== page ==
Asked whether the stories of Ploshnick’s sacrifice and heroism changed his view, Christie spokesman Michael Drewniak replied: "What do these stories have to do with recent events? What should they have to do with recent events? They are completely separate and have nothing to do with one another."
"I think it’s so unfair that I should be in the middle of this,’’ says Ploshnick. "I’m not the monster I’ve been made out to be.’’
But Christie’s right about one thing. People should watch this video and contemplate how it was obtained, how it carelessly destroyed the career of a private person, a hero who saved the lives of children, a woman who repeated a word so many people — black and brown and white — used in the past and still do today. Just listen to the radio.
Watch this video and ponder how a governor who made his reputation prosecuting criminals would praise the work of the self-admitted violator of federal law. Watch and consider whether, sober or lit, they ever said something that might be secretly taped and used against them to destroy all the good work they have done.
alissa-ploshnick-2.JPGAmanda Brown/The Star-LedgerAlissa Ploshnick, a special education teacher, holds a proclamation from the Passiac County Board of Freeholders lauding her for pushing two students out of harms way on Main Ave. in Passaic in 1997. She was hit and injured.
They should watch it and wonder about political correctness. That is, after all, why she was suspended by the Passaic superintendent.
"Politically correct is the theme of the day,’’ says Robert Holster, the superintendent, to explain why she was punished despite her courage and sacrifice — and the knowledge she did not use the slur to describe anyone but to report what someone else said.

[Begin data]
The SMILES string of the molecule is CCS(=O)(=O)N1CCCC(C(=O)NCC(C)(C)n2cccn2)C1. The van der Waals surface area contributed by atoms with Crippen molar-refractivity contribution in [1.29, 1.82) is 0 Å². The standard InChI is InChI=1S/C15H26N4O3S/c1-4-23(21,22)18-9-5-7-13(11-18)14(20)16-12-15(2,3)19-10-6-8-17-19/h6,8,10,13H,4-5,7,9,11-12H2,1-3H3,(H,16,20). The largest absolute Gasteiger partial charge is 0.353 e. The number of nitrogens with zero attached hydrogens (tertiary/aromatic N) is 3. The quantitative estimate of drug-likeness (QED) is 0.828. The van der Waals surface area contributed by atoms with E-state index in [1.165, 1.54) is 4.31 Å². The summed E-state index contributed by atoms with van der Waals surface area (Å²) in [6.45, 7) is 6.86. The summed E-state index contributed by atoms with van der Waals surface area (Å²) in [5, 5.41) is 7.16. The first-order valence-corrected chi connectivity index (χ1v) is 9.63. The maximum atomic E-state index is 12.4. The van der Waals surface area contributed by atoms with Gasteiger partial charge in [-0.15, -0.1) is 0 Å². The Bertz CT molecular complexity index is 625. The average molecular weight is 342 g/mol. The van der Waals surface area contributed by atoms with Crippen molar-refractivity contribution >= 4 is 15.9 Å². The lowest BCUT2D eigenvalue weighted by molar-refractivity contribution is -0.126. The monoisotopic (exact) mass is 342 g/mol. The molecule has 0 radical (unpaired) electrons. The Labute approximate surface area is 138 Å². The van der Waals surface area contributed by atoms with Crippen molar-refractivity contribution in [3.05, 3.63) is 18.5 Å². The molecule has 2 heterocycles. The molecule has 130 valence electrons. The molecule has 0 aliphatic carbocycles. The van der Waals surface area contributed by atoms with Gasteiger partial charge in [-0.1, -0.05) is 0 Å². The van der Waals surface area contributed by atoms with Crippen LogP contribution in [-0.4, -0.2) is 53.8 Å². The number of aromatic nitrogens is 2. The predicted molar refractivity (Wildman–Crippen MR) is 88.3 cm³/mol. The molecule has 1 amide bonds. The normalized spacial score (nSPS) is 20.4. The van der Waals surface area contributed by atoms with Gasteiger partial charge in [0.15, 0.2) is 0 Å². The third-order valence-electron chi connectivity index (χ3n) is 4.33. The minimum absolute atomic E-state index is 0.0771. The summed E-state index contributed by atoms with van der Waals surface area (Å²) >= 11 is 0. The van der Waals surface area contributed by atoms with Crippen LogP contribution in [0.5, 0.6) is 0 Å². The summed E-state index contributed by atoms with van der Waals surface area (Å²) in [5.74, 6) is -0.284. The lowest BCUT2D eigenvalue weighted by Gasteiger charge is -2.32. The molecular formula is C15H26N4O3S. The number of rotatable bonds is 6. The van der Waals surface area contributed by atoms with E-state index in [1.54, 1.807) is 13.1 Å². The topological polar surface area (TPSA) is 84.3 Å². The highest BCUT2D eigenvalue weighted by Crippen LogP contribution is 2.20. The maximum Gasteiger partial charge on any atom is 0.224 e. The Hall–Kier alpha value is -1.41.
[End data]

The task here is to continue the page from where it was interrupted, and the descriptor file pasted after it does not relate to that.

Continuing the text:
"We’re getting hammered,’’ Holster says about local reaction.
Alan Zegas, the Chatham lawyer representing Ploshnick, said he was investigating the "circumstances leading to the harm suffered by Alissa to determine whether legal action should be taken" against O’Keefe and his crew. Zegas, one of the state’s best-known trial lawyers, said the actions of the crew members in surreptitiously taping her were "deeply disturbing.’’
Zegas said O’Keefe and others showed up at her apartment in Lincoln Park twice after she was secretly taped. He said he is investigating the possibility of bringing stalking and harassment charges. A violation of probation could put O’Keefe in jail.
Ploshnick says she will not contest the administrative penalties against her.
"The comments were made,’’ says Ploshnick, who returned to work Friday. "The district is protecting the district. I’m not proud of what I said.’’ Then she adds, "I just wanted to get back to my kids.’’
O’Keefe was asked for comment via e-mail and phone. He did not respond. He has argued the videotape represents "investigative journalism" to expose racism among teachers union leaders — which by the way, she is not. Ploshnick was attending a conference of the New Jersey Education Association to learn more about special-education law when she was secretly taped.
Ploshnick, who still suffers pain from the injuries she sustained saving those children, says her life will never be the same because of the secret taping. She has stopped dating and taken herself off dating sites. She won’t go to a bar and she is afraid of meeting strangers.
"I just want to make sure what happened to me won’t happen to anyone else. No one should have to live with what I’ve lived with,’’ she says.
And let’s face it: Alissa Ploshnick wasn’t punished, her reputation wasn’t destroyed, her professionalism and heroism disregarded, because she repeated a word someone else said.
She was sacrificed to a political cause.